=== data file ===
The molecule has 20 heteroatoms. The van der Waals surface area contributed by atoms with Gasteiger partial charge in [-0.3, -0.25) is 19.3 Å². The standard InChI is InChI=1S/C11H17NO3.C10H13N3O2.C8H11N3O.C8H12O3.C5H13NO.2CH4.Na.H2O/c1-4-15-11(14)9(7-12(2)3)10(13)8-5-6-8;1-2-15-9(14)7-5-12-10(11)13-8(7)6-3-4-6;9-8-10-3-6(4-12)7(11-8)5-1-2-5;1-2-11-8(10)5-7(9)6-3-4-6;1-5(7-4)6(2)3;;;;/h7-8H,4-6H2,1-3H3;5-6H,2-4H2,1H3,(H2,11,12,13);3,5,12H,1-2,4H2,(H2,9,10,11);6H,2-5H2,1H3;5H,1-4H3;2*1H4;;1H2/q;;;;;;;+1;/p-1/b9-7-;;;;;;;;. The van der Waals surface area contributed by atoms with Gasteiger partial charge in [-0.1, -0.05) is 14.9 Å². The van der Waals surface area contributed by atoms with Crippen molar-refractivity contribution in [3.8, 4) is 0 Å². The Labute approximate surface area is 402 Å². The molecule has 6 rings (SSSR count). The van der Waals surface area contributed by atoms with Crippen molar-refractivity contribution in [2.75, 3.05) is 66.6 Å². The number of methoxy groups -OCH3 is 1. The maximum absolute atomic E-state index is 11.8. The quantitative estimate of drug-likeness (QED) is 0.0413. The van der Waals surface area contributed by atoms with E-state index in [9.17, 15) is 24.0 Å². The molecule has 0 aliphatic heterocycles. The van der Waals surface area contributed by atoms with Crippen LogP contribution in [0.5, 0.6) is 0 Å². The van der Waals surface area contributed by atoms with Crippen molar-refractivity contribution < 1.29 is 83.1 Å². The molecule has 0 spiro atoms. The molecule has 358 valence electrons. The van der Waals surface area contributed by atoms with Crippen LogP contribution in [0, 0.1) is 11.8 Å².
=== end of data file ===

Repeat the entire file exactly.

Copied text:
The molecule has 20 heteroatoms. The van der Waals surface area contributed by atoms with Gasteiger partial charge in [-0.3, -0.25) is 19.3 Å². The standard InChI is InChI=1S/C11H17NO3.C10H13N3O2.C8H11N3O.C8H12O3.C5H13NO.2CH4.Na.H2O/c1-4-15-11(14)9(7-12(2)3)10(13)8-5-6-8;1-2-15-9(14)7-5-12-10(11)13-8(7)6-3-4-6;9-8-10-3-6(4-12)7(11-8)5-1-2-5;1-2-11-8(10)5-7(9)6-3-4-6;1-5(7-4)6(2)3;;;;/h7-8H,4-6H2,1-3H3;5-6H,2-4H2,1H3,(H2,11,12,13);3,5,12H,1-2,4H2,(H2,9,10,11);6H,2-5H2,1H3;5H,1-4H3;2*1H4;;1H2/q;;;;;;;+1;/p-1/b9-7-;;;;;;;;. The van der Waals surface area contributed by atoms with Gasteiger partial charge in [-0.1, -0.05) is 14.9 Å². The van der Waals surface area contributed by atoms with Crippen molar-refractivity contribution in [3.8, 4) is 0 Å². The Labute approximate surface area is 402 Å². The molecule has 6 rings (SSSR count). The van der Waals surface area contributed by atoms with Crippen molar-refractivity contribution in [2.75, 3.05) is 66.6 Å². The number of methoxy groups -OCH3 is 1. The maximum absolute atomic E-state index is 11.8. The quantitative estimate of drug-likeness (QED) is 0.0413. The van der Waals surface area contributed by atoms with E-state index in [9.17, 15) is 24.0 Å². The molecule has 0 aliphatic heterocycles. The van der Waals surface area contributed by atoms with Crippen LogP contribution in [0.5, 0.6) is 0 Å². The van der Waals surface area contributed by atoms with Crippen molar-refractivity contribution < 1.29 is 83.1 Å². The molecule has 0 spiro atoms. The molecule has 358 valence electrons. The van der Waals surface area contributed by atoms with Crippen LogP contribution in [0, 0.1) is 11.8 Å².